The effect direction plot: visual display of non-standardised effects across multiple outcome domains
Article first published online: 12 OCT 2012
Copyright © 2012 John Wiley & Sons, Ltd.
Research Synthesis Methods
Special Issue: Inclusion of Non-Randomized Studies in Systematic Reviews
Volume 4, Issue 1, pages 95–101, March 2013
How to Cite
Thomson, H. J. and Thomas, S. (2013), The effect direction plot: visual display of non-standardised effects across multiple outcome domains. Res. Synth. Method, 4: 95–101. doi: 10.1002/jrsm.1060
- Issue published online: 22 MAR 2013
- Article first published online: 12 OCT 2012
- Manuscript Accepted: 28 AUG 2012
- Manuscript Revised: 25 JUL 2012
- Manuscript Received: 25 JAN 2012
- data tabulation;
- multiple outcomes;
- narrative synthesis;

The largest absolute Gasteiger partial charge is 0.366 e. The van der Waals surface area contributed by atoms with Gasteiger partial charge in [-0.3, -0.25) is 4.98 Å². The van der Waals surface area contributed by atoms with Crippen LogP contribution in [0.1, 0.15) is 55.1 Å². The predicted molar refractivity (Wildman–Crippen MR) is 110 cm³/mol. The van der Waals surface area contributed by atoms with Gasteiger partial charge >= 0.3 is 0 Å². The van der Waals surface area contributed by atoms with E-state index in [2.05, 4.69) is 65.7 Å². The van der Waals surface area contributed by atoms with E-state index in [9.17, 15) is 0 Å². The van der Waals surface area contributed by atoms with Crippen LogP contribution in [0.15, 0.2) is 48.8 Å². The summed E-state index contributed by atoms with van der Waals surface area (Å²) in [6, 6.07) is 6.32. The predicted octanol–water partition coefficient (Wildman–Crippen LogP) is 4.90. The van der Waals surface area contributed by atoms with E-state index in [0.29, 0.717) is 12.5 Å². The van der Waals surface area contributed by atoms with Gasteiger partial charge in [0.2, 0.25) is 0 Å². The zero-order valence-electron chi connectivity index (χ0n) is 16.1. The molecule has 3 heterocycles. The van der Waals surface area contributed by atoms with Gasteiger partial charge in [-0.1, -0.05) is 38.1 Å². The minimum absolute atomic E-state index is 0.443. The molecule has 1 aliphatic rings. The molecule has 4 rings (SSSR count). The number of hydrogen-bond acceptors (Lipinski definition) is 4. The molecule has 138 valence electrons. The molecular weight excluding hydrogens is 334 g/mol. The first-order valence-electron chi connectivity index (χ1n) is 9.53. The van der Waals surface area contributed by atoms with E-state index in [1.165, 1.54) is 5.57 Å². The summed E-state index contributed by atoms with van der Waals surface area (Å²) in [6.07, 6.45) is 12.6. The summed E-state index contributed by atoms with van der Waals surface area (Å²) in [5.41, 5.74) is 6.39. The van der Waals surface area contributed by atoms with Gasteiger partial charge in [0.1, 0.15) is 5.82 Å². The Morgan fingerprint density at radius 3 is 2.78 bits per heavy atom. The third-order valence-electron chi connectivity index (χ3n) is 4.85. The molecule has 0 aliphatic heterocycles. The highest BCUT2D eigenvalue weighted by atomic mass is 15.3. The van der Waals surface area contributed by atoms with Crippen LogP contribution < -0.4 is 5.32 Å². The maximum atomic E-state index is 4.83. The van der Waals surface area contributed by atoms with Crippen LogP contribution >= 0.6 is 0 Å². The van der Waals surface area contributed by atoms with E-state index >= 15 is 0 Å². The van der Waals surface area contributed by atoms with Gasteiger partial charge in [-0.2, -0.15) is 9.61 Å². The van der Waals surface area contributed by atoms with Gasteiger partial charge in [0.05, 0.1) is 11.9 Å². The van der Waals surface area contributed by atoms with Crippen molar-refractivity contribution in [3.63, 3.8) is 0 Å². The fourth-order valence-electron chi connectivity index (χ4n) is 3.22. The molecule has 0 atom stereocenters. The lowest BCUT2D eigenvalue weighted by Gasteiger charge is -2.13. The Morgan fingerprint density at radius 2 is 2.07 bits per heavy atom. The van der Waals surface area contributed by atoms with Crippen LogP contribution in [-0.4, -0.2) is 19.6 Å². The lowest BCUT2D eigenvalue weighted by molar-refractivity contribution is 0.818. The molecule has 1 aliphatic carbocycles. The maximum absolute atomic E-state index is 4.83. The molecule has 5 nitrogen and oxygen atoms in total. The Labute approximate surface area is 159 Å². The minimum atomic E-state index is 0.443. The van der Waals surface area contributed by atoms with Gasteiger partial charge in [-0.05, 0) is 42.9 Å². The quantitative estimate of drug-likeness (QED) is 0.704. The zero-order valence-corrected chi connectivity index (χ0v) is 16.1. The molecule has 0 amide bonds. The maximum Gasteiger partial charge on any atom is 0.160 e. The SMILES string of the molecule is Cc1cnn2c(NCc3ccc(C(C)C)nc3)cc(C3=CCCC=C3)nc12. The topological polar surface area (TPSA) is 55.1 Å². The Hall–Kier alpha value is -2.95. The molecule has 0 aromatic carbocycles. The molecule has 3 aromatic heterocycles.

- non-statistical heterogeneity
Visual display of reported impacts is a valuable aid to both reviewers and readers of systematic reviews. Forest plots are routinely prepared to report standardised effect sizes, but where standardised effect sizes are not available for all included studies a forest plot may misrepresent the available evidence. Tabulated data summaries to accompany the narrative synthesis can be lengthy and inaccessible. Moreover, the link between the data and the synthesis conclusions may be opaque.
This paper details the preparation of visual summaries of effect direction for multiple outcomes across 29 quantitative studies of the health impacts of housing improvement. A one page summary of reported health outcomes was prepared to accompany a 10 000-word narrative synthesis. The one page summary included details of study design, internal validity, sample size, time of follow-up, as well as changes in intermediate outcomes, for example, housing condition. This approach to visually summarising complex data can aid the reviewer in cross-study analysis and improve accessibility and transparency of the narrative synthesis where standardised effect sizes are not available. Copyright © 2012 John Wiley & Sons, Ltd.